Late Modernity: The Comedy & the Tragedy
If you have ever had the experience when, as is said, you “didn’t know whether to laugh or to cry”, then you are experiencing the truth of coincidentia oppositorum — the coincidence of opposites. Or, as William Blake put it in one of his Proverbs of Hell, “Excess of sorrow laughs. Excess of joy weeps”.
So, it was in that mood of not knowing whether to laugh or cry — simultaneously bemused and bewildered — that I read of this global poll in today’s Guardian — “77% in developed world are happy but wish life was simpler, says poll“.
I am usually quite suspicious of polls and pollsters. After a couple of frustrating experiences with such polls, I afterwards declined to respond to them. Perhaps I should be suspicious of this particular poll, too. But if it is in the leastwise accurate, it reveals such a truly massive disconnect and dissonance between consciousness and reality that I can’t help feel we might very well be a doomed species after all.
Just how far down does this rabbit hole go? Into what depths of delusion is the human mind capable of sinking and yet still manage to survive its own self-deceptions and self-contradictions? Indeed, can we even survive this in the Global Era?
I turned away from reading this poll with a sense of impending doom, and couldn’t help but sense that Heidegger was right after all when, at the end of a long and lustrous (and controversial) career of thinking and reasoning, he confessed: “only a god can save us now.” The model man of reason and the mind who, “in the final analysis”, despairs of the intellect and prays for the intercession of a god is deeply ironical (and which may well account for his flirtation with fascism).
There are many things about this poll that I could respond to, but I will focus on the one main shocker. The shocker lies in the poll’s general summary and conclusion,
Curiously, people are far more optimistic about the prospects for their families and local communities than they are for the world. A total of 59% expressed an upbeat outlook when asked about how their families would fare over the next year. But only 22% of people said they were optimistic about prospects for the world as a whole, a proportion that fell to 20% in the US, 15% in Britain and 6% in France.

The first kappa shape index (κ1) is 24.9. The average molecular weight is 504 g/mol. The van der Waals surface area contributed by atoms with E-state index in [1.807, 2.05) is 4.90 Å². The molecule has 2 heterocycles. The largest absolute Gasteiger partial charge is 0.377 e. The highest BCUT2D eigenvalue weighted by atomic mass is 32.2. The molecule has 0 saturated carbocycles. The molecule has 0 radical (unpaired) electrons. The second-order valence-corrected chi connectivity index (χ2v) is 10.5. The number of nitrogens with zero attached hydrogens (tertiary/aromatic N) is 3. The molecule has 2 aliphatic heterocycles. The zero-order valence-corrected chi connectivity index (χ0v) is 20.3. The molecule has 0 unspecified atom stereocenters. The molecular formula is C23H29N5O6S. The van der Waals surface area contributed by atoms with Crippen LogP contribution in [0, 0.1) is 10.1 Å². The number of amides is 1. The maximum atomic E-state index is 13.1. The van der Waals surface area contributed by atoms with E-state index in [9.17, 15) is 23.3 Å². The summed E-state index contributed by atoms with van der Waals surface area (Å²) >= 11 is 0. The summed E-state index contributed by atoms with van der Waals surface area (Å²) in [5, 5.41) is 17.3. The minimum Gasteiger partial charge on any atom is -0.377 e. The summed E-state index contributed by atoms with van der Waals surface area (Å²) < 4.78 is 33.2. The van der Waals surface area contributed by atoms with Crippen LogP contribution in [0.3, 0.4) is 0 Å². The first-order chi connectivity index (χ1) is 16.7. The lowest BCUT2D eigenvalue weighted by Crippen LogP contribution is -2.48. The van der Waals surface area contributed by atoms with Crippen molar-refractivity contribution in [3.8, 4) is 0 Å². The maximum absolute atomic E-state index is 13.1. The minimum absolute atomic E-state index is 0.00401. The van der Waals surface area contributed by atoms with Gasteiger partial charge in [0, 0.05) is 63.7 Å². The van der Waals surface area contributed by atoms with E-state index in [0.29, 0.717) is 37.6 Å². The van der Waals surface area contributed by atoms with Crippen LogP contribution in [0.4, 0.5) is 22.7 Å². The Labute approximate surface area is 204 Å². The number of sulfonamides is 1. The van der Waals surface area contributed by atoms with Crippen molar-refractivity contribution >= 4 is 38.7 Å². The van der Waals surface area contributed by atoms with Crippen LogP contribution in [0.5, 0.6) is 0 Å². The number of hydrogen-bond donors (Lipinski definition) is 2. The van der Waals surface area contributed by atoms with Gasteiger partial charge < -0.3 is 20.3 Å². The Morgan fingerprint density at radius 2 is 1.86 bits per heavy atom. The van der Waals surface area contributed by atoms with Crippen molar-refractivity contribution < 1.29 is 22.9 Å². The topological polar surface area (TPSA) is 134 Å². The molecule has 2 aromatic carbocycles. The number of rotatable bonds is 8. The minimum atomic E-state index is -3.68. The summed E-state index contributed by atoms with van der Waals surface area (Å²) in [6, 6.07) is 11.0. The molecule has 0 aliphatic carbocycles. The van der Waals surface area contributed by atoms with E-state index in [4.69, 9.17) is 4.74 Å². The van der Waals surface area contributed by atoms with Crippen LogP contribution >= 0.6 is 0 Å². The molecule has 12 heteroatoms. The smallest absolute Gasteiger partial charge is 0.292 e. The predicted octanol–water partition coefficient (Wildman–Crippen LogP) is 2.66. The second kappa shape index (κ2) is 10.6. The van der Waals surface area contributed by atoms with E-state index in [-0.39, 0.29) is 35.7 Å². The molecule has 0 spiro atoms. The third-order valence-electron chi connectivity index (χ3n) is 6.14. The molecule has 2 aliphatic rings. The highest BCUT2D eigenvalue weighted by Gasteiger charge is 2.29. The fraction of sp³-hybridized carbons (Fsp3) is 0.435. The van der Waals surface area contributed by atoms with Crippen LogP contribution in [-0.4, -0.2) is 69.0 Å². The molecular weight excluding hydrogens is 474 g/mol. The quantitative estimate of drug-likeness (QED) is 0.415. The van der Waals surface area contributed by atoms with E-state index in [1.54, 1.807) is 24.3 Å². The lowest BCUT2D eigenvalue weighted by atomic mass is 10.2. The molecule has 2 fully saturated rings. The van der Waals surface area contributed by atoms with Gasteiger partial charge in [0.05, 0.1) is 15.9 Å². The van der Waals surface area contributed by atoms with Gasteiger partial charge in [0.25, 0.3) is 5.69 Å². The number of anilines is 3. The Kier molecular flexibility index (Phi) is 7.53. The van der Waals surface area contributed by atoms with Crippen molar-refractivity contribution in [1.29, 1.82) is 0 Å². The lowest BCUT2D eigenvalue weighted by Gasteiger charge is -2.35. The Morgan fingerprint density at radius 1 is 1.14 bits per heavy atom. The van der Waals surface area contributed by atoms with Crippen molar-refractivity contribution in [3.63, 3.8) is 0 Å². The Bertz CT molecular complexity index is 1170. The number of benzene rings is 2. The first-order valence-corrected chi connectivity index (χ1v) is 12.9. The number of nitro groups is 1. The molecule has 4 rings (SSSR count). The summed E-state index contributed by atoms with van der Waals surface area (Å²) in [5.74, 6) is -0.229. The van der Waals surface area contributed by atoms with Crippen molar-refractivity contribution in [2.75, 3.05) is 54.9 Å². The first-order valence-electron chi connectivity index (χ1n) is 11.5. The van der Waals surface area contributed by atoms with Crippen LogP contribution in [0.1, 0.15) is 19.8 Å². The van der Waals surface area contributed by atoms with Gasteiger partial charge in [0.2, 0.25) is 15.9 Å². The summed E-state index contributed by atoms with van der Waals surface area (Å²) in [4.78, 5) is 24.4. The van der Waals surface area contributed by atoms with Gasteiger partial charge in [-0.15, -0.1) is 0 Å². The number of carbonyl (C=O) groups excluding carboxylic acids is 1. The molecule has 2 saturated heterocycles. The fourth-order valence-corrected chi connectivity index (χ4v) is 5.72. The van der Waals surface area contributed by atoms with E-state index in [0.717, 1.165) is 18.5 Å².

Now, there are a great number of issues contained in this conclusion that could be drawn out. One is how it seems to reflect Carroll Quigley’s observations on the life-cycle of civilisations and the “core-periphery” dialectics (or diachrony, to be more accurate) of empire, particularly relevant in this, our waning stages of the Modern Era. I began reading Quigley’s massive “contemporary history” called Tragedy and Hope last evening and was quite surprised at how closely in agrees with some of my own recent reflections on the economic and political state of the civilisation of late modernity, or what he calls “Western Civilization”.
My sole objection to Quigley’s model and approach at this time is that his thinking is too space-bound — which is an odd objection to hurl against an historian. For Quigley the “core-periphery” dialectic is principally a geographical one, where through a process of “diffusion” (through either imperialist war, colonisation, or trade), the material goods (technologies), ideologies, and values of the “core” diffuse to areas outside the core, but in a reverse rate and inverted historical order of development than that which occurred in the core itself. Thus, for example, advanced weapons and other technologies may diffuse to the “periphery” long before the “values and ideologies” that shaped the manufacture and determined the appropriate and inappropriate use of those weapons and technologies diffused.